“Due to interference from people at the site, crews will wait to complete the initial cleaning until it is safe to continue,” Vigil said, adding that the area would be closed to all but vehicles passing through and for access to homes and businesses until the cleanup was complete.

    A man who gave his name as Divine Qourters said his home was a structure of wooden panels and poles and a plastic sheeting roof he had built between the street and the sidewalk near the corner of 22nd and Champa. Qourters’ shack, behind a Salvation Army transitional housing, was furnished with sofas, decorative items and appliances powered by a generator. Wednesday afternoon he was doing brisk business selling cold sodas from his refrigerator.

    “It’s living. I’m not camping,” he said. “There might be a camping ban. There’s not a living ban.”

  5. Code words for no one wants to live in a BLM run country?

    “Political and economic uncertainty in the country is said to be behind the drop in prices – especially in areas on the Atlantic Seaboard.”

    1. especially in areas on the Atlantic Seaboard

      But … but what about the vibrancy and the walk scores? Surely that has to count for something.

      1. what about the vibrancy

        Apparently there is an optimum level for vibrancy and more isn’t always better as was previously assumed.

          1. Funny how so many police departments where the leadership is black have problems with systemic racism.

          2. Funny how so many police departments where the leadership is black have problems with systemic racism.

            Not to mention cities with black mayors.

            Tom Bradley (a former LAPD officer himself) served as mayor of LA from 1973 to 1993. Anyone remember the Rodney King beating in 1991? Or the relevations about the LAPD that came out of the Christopher Commission?

    2. Code words for no one wants to live in a BLM run country? BLM is an ambiguous term. Lots of RVers spent the winter on Bureau of Land Management lands in the desert southwest for very little outlay. They tend to bug out when the temps there hit 90-100 regularly.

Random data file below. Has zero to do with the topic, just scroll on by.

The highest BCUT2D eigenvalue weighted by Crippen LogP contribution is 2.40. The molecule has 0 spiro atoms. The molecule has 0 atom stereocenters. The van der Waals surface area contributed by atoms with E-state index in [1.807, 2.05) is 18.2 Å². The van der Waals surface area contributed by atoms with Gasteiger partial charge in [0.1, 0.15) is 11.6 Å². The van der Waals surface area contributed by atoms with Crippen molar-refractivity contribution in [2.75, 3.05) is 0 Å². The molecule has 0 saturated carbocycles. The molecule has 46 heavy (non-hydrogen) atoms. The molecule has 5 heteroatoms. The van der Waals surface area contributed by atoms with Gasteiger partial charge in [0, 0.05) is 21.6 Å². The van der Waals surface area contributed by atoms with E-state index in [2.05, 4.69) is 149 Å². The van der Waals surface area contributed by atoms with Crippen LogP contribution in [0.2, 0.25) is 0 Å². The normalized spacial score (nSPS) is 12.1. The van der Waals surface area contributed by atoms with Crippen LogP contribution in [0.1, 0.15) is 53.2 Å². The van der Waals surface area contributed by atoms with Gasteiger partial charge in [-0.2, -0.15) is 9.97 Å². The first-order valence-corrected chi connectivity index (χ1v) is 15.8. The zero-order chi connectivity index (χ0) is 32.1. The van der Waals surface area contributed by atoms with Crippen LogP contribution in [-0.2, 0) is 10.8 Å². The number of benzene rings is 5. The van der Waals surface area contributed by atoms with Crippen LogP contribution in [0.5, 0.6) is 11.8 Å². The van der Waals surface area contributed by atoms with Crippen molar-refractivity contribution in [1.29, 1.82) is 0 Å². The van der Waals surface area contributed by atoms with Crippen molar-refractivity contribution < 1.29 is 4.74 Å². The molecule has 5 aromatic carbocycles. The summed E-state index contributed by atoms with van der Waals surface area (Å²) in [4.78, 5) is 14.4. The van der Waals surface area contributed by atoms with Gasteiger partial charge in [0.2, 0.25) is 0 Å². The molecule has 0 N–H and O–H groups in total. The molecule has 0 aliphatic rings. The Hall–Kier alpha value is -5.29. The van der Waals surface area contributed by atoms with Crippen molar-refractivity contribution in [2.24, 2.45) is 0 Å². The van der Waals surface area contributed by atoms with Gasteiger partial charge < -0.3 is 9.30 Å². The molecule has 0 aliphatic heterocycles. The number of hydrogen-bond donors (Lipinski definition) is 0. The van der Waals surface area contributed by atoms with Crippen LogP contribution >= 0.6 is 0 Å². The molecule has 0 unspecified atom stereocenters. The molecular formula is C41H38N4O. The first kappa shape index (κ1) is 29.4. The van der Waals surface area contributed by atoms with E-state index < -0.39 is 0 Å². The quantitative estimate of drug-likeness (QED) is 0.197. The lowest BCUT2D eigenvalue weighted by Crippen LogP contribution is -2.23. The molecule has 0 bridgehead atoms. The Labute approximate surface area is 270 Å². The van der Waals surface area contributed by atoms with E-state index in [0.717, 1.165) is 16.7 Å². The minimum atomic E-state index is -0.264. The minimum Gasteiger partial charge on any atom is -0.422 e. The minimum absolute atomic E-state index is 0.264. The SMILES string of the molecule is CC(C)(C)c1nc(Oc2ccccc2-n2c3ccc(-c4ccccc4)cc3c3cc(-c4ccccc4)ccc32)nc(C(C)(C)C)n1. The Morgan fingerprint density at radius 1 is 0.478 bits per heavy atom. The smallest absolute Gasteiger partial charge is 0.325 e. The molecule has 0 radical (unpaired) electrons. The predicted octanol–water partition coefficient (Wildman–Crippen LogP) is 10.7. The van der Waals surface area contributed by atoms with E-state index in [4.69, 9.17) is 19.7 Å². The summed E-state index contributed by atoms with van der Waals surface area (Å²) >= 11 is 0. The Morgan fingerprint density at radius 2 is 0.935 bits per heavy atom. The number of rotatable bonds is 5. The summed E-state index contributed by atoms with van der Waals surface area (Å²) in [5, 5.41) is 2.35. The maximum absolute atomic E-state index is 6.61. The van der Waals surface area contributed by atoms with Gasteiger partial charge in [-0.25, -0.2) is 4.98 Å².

6. Not clear if this fire in our old hood was arson…under the circumstances it’s easy to speculate.

    Fire ravages former Chevys restaurant in Richmond’s Hilltop
    June 15, 2020
    Fire ravages old former Chevy’s in Richmond’s Hilltop
    Photo credit: Antwon Cloird
    By Mike Kinney

    No injuries were reported in a three-alarm fire that severely damaged a building formerly occupied by a Chevys restaurant in Richmond’s Hilltop neighborhood Sunday, fire officials said.

    A total of 12 engines, two trucks and 30 firefighters from multiple local fire agencies responded to the blaze at 3101 Garrity Way about 8 p.m., according to Richmond Battalion Fire Chief Manly Moulton. The fire was mostly contained by 11 p.m. Fire officials remained on the scene until 3 a.m. today to ensure any hot spots were under control.

    “We treated it as a defensive fire and surrounded the building and took up defensive positions,” Moulton said. “The safety of the building has been compromised and no fire personnel went inside.”

  7. RBA (Aus central bank) internal thinking – it is a very interesting article, give the amount of investor speculation (and some money laundering from China) in the country

    “The “pause” would not mean there was no activity, he wrote, “although it could indeed be wise to recommend that the [Government] temporarily halt all sales of established dwellings”.

    Shutting down real estate sales would send a statement that “we’re in a different category of situation” and that normal reporting of clearance rates and average prices was “misleading”.

    Even without shutting all sales, pausing reporting on the market would “be a fair classification” because real estate agents could not work normally.”

  8. Helena, MT Housing Prices Crater 16% YOY As Retirement/Vacancy Property Market Takes A Severe Beating

    *Select price from dropdown menu on first chart

    As one noted economist stated, “I can ask $50k for my run down Chevy pickup but where is the buyer at that price? So it is will all depreciating assets like houses and cars.”

  9. ‘New York Gov. Andrew Cuomo on Thursday again defended his administration’s now-scrapped nursing home policy that critics say contributed to thousands of coronavirus deaths, slamming the controversy as “a shiny object” and “pure politics.”